110 days. [Introduced 1999 by SESE from seed sent by Derek Morris.]
One of the varieties grown during the 1800s was the African peanut (also known as the N. Carolina peanut). It may have been a black peanut, possibly the same as ‘Carolina Black.’ According to food historian William Woys Weaver, the black peanut may have been used as a substitute for Black Bambarra (African ground nut) by the black community. Black Bambarra is important in African folk medicine as an aphrodisiac. The N. Carolina climate won’t support black Bambarra, but black pea- nuts grow there without difficulty. Carolina Black produces sweet-tasting, black-skinned peanuts that are slightly larger than Spanish peanuts. 2-3 seeds/ pod. Pkt (28 g, 45 seeds)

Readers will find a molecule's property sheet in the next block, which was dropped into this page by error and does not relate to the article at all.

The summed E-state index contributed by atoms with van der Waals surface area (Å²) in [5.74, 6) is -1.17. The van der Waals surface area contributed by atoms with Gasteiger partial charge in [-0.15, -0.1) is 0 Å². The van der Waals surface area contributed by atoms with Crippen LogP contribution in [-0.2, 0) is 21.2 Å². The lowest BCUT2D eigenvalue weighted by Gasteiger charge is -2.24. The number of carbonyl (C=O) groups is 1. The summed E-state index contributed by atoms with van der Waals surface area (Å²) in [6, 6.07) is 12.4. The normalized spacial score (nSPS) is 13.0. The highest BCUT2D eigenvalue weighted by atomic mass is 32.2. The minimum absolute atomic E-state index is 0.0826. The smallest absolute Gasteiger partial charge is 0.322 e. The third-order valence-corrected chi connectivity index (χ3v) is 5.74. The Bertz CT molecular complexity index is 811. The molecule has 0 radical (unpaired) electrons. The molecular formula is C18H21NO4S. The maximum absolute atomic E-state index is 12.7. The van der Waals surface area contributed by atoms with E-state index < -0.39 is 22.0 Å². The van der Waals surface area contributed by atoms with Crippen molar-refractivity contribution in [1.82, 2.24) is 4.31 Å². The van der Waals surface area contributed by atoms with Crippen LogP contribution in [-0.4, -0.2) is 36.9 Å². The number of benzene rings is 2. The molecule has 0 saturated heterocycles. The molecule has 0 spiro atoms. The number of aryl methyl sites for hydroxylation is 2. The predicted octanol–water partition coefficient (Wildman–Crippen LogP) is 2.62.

Cannot ship to CA or Canada.